Priceless Principles for Success

Claudio R. M. Costa

Of the Seventy


 

Dear brothers and sisters, I am grateful to my Heavenly Father for having sent me to this earth to loving parents who, from my boyhood, taught me the priceless principles of righteousness, honesty, faithfulness, and how to work.

I was born into a poor family, and early in my life I had to work. This has been a great blessing to me. When I was twelve years old, I had to go to evening school because I worked ten hours during the day. Many times on the way to school I would sleep on the bus or train. Sometimes I would even fall asleep during class. However, upon arriving home late at night, I would always find my loving parents waiting for me.

At that time all I wanted in life was to become a successful man, which to me meant having many material possessions, comfort, and a life of ease. With this as a goal, I went on working and studying.

After I was baptized into the Church, I came to understand the true meaning of success. Being successful means to be a servant of God, serving our fellowmen, being truly committed to the gospel of Jesus Christ, and keeping the commandments of God.

During the time I presided over the Brazil Manaus Mission, I witnessed great examples of true success, stories which came from people truly devoted to the gospel and to their covenants with God.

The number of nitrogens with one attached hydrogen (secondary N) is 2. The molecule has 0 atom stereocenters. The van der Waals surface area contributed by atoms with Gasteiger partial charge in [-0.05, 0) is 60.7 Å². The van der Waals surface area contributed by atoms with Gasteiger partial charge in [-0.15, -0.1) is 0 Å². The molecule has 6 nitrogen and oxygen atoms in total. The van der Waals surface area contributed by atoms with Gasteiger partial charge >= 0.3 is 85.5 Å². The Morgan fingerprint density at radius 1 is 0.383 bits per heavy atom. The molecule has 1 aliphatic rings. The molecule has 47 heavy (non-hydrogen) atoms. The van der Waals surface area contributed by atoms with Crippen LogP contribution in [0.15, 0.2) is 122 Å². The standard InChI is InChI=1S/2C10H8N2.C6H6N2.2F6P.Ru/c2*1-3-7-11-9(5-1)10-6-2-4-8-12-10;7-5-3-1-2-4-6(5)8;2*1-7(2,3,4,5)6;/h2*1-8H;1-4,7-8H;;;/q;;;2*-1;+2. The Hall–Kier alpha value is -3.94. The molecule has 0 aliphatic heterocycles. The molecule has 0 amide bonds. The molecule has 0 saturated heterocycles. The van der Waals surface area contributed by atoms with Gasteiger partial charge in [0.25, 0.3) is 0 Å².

One man I met lived simply in a tiny, little town in the middle of the Amazon. After being baptized with his family, he could hardly wait to complete a year’s membership in the Church so he could take his wife and children to the temple. The São Paulo Brazil Temple is very far from the Amazon. It usually takes four days by boat and four days by bus to get to the temple—about a week’s travel. This man was a cabinetmaker. How could he save enough money to pay for himself, his wife, and his children? Although he worked hard for many months, he made very little money.

When the time came to go to the temple, he sold all his furniture and appliances, even his electric saw and his only means of transportation, a motorcycle—everything he had—and went to the temple with his wife and children. It required eight days of travel to reach São Paulo. After spending four glorious days in the temple doing the work of the Lord, this family then had to travel seven more days to return to their home. But they went back home happy, feeling that their difficulties and struggles were nothing compared to the great happiness and blessings they had experienced in the house of the Lord.

During my mission, I met missionaries—young men and women—who for me were examples of true success. They were so faithful and excited about the gospel that they were never bothered by the scorching high temperatures and excessive humidity of the Amazon climate. They were truly angelic messengers carrying the gospel message to the people of northern Brazil.